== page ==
• adults with a disease called generalized myasthenia gravis (gMG) who are anti-acetylcholine receptor (AChR) antibody positive.

It is not known if ULTOMIRIS is safe and effective in children younger than 1 month of age.

It is not known if ULTOMIRIS is safe and effective for the treatment of gMG in children.

Subcutaneous administration of ULTOMIRIS has not been evaluated and is not approved for use in children.

IMPORTANT SAFETY INFORMATION

What is the most important information I should know about ULTOMIRIS?

ULTOMIRIS is a medicine that affects your immune system and can lower the ability of your immune system to fight infections.

  • ULTOMIRIS increases your chance of getting serious and life-threatening meningococcal infections that may quickly become life-threatening and cause death if not recognized and treated early.
  1. You must receive meningococcal vaccines at least 2 weeks before your first dose of ULTOMIRIS if you are not vaccinated.
  2. If your doctor decided that urgent treatment with ULTOMIRIS is needed, you should receive meningococcal vaccination as soon as possible.
  3. If you have not been vaccinated and ULTOMIRIS therapy must be initiated immediately, you should also receive 2 weeks of antibiotics with your vaccinations.
  4. If you had a meningococcal vaccine in the past, you might need additional vaccination. Your doctor will decide if you need additional vaccination.
  5. Meningococcal vaccines reduce but do not prevent all meningococcal infections. Call your doctor or get emergency medical care right away if you get any of these signs and symptoms of a meningococcal infection: headache with nausea or vomiting, headache and fever, headache with a stiff neck or stiff back, fever, fever and a rash, confusion, muscle aches with flu-like symptoms and eyes sensitive to light.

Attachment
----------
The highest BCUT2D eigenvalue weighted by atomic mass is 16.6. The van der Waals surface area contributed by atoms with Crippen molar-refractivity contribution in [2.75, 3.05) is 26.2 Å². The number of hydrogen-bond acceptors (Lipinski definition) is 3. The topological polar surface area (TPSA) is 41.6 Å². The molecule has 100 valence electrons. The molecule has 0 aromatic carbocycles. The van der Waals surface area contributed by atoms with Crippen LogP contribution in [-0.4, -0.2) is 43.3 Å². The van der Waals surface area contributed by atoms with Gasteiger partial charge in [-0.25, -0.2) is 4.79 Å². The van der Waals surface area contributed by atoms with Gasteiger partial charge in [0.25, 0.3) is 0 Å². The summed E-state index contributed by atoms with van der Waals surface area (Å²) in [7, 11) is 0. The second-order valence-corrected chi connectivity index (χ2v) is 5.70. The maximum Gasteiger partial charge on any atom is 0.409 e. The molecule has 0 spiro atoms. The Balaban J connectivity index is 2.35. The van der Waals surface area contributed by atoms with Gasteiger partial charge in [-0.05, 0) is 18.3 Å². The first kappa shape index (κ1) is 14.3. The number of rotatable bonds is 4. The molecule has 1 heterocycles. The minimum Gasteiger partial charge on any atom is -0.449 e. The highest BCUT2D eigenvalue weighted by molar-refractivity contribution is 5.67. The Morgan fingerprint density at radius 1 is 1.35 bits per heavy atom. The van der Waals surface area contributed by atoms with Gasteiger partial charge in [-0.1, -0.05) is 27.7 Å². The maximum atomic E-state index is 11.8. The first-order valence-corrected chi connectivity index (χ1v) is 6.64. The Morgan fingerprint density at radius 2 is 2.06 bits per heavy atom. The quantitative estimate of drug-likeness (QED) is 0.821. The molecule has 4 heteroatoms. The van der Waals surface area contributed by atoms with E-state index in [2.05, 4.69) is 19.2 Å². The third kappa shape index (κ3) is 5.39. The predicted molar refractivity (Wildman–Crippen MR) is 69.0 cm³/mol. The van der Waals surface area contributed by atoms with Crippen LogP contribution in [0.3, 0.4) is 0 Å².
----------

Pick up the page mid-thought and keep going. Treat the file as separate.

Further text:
Your doctor will give you a Patient Safety Card about the risk of meningococcal infection. Carry it with you at all times during treatment and for 8 months after your last ULTOMIRIS dose. It is important to show this card to any doctor or nurse to help them diagnose and treat you quickly.

ULTOMIRIS is only available through a program called the ULTOMIRIS REMS. Before you can receive ULTOMIRIS, your doctor must: enroll in the ULTOMIRIS REMS program; counsel you about the risk of meningococcal infection; give you information and a Patient Safety Card about the symptoms and your risk of meningococcal infection (as discussed above); and make sure that you are vaccinated with a meningococcal vaccine, and if needed, get revaccinated with the meningococcal vaccine. Ask your doctor if you are not sure if you need to be revaccinated.